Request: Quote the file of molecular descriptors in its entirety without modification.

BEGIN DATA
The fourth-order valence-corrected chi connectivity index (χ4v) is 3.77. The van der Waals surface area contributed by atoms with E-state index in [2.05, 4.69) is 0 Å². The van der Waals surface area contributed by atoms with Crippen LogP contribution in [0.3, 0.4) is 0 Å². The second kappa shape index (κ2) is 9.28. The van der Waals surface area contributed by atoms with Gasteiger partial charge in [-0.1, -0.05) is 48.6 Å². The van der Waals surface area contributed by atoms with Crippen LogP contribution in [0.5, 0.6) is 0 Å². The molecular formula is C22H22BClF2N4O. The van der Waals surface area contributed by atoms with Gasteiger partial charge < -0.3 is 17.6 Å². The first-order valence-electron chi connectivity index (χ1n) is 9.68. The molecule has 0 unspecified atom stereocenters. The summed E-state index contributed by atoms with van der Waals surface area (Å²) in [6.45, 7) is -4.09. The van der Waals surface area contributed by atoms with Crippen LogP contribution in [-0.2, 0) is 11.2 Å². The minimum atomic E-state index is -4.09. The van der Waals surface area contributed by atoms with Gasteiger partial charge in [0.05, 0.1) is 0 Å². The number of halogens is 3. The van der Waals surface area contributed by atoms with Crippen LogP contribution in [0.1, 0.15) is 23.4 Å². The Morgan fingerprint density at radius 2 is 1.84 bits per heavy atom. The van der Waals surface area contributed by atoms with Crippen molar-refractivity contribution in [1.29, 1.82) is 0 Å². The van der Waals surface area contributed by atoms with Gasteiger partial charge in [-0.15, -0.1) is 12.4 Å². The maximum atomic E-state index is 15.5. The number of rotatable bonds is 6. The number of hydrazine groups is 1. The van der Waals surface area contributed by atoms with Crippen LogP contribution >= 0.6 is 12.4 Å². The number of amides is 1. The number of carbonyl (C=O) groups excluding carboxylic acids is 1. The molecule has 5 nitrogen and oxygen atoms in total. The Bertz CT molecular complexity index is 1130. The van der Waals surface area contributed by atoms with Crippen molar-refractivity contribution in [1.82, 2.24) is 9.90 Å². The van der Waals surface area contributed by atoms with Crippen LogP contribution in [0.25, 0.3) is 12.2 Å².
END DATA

The fourth-order valence-corrected chi connectivity index (χ4v) is 3.77. The van der Waals surface area contributed by atoms with E-state index in [2.05, 4.69) is 0 Å². The van der Waals surface area contributed by atoms with Crippen LogP contribution in [0.3, 0.4) is 0 Å². The second kappa shape index (κ2) is 9.28. The van der Waals surface area contributed by atoms with Gasteiger partial charge in [-0.1, -0.05) is 48.6 Å². The van der Waals surface area contributed by atoms with Crippen LogP contribution in [0.5, 0.6) is 0 Å². The molecular formula is C22H22BClF2N4O. The van der Waals surface area contributed by atoms with Gasteiger partial charge < -0.3 is 17.6 Å². The first-order valence-electron chi connectivity index (χ1n) is 9.68. The molecule has 0 unspecified atom stereocenters. The summed E-state index contributed by atoms with van der Waals surface area (Å²) in [6.45, 7) is -4.09. The van der Waals surface area contributed by atoms with Crippen LogP contribution in [-0.2, 0) is 11.2 Å². The minimum atomic E-state index is -4.09. The van der Waals surface area contributed by atoms with Gasteiger partial charge in [0.05, 0.1) is 0 Å². The number of halogens is 3. The van der Waals surface area contributed by atoms with Crippen LogP contribution in [0.1, 0.15) is 23.4 Å². The Morgan fingerprint density at radius 2 is 1.84 bits per heavy atom. The van der Waals surface area contributed by atoms with Crippen molar-refractivity contribution in [1.29, 1.82) is 0 Å². The van der Waals surface area contributed by atoms with Gasteiger partial charge in [-0.15, -0.1) is 12.4 Å². The maximum atomic E-state index is 15.5. The number of rotatable bonds is 6. The number of hydrazine groups is 1. The van der Waals surface area contributed by atoms with Crippen LogP contribution >= 0.6 is 12.4 Å². The number of amides is 1. The number of carbonyl (C=O) groups excluding carboxylic acids is 1. The molecule has 5 nitrogen and oxygen atoms in total. The Bertz CT molecular complexity index is 1130. The van der Waals surface area contributed by atoms with Crippen molar-refractivity contribution in [1.82, 2.24) is 9.90 Å². The van der Waals surface area contributed by atoms with Crippen LogP contribution in [0.25, 0.3) is 12.2 Å².